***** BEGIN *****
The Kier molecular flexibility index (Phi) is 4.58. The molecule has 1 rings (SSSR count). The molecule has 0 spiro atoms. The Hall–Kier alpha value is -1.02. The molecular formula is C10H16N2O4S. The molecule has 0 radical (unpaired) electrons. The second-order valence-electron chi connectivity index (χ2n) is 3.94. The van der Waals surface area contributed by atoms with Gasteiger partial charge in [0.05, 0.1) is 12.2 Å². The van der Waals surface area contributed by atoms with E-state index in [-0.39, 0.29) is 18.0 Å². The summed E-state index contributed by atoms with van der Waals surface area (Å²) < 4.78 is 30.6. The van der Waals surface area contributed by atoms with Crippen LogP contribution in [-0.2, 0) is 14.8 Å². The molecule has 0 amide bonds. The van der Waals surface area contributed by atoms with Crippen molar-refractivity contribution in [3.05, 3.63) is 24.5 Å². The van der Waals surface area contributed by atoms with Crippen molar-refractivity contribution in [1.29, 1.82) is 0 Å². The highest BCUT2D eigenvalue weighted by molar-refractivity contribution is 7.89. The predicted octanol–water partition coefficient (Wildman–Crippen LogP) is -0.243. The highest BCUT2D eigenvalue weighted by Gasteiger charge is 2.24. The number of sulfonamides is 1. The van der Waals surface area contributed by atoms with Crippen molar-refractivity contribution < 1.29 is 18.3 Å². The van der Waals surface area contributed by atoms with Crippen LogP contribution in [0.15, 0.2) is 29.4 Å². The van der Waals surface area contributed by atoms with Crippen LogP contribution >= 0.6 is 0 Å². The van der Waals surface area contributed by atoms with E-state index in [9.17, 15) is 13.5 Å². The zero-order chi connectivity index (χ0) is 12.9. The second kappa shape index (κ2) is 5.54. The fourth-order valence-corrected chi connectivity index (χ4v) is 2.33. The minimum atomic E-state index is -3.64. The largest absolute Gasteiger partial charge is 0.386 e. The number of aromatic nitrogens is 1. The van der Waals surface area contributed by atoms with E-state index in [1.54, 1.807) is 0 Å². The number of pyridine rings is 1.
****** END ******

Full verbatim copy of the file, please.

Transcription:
The Kier molecular flexibility index (Phi) is 4.58. The molecule has 1 rings (SSSR count). The molecule has 0 spiro atoms. The Hall–Kier alpha value is -1.02. The molecular formula is C10H16N2O4S. The molecule has 0 radical (unpaired) electrons. The second-order valence-electron chi connectivity index (χ2n) is 3.94. The van der Waals surface area contributed by atoms with Gasteiger partial charge in [0.05, 0.1) is 12.2 Å². The van der Waals surface area contributed by atoms with E-state index in [-0.39, 0.29) is 18.0 Å². The summed E-state index contributed by atoms with van der Waals surface area (Å²) < 4.78 is 30.6. The van der Waals surface area contributed by atoms with Crippen LogP contribution in [-0.2, 0) is 14.8 Å². The molecule has 0 amide bonds. The van der Waals surface area contributed by atoms with Crippen molar-refractivity contribution in [3.05, 3.63) is 24.5 Å². The van der Waals surface area contributed by atoms with Crippen molar-refractivity contribution in [1.29, 1.82) is 0 Å². The highest BCUT2D eigenvalue weighted by molar-refractivity contribution is 7.89. The predicted octanol–water partition coefficient (Wildman–Crippen LogP) is -0.243. The highest BCUT2D eigenvalue weighted by Gasteiger charge is 2.24. The number of sulfonamides is 1. The van der Waals surface area contributed by atoms with Crippen molar-refractivity contribution < 1.29 is 18.3 Å². The van der Waals surface area contributed by atoms with Crippen LogP contribution in [0.15, 0.2) is 29.4 Å². The van der Waals surface area contributed by atoms with Crippen LogP contribution >= 0.6 is 0 Å². The van der Waals surface area contributed by atoms with E-state index in [9.17, 15) is 13.5 Å². The zero-order chi connectivity index (χ0) is 12.9. The second kappa shape index (κ2) is 5.54. The fourth-order valence-corrected chi connectivity index (χ4v) is 2.33. The minimum atomic E-state index is -3.64. The largest absolute Gasteiger partial charge is 0.386 e. The number of aromatic nitrogens is 1. The van der Waals surface area contributed by atoms with E-state index in [1.54, 1.807) is 0 Å². The number of pyridine rings is 1.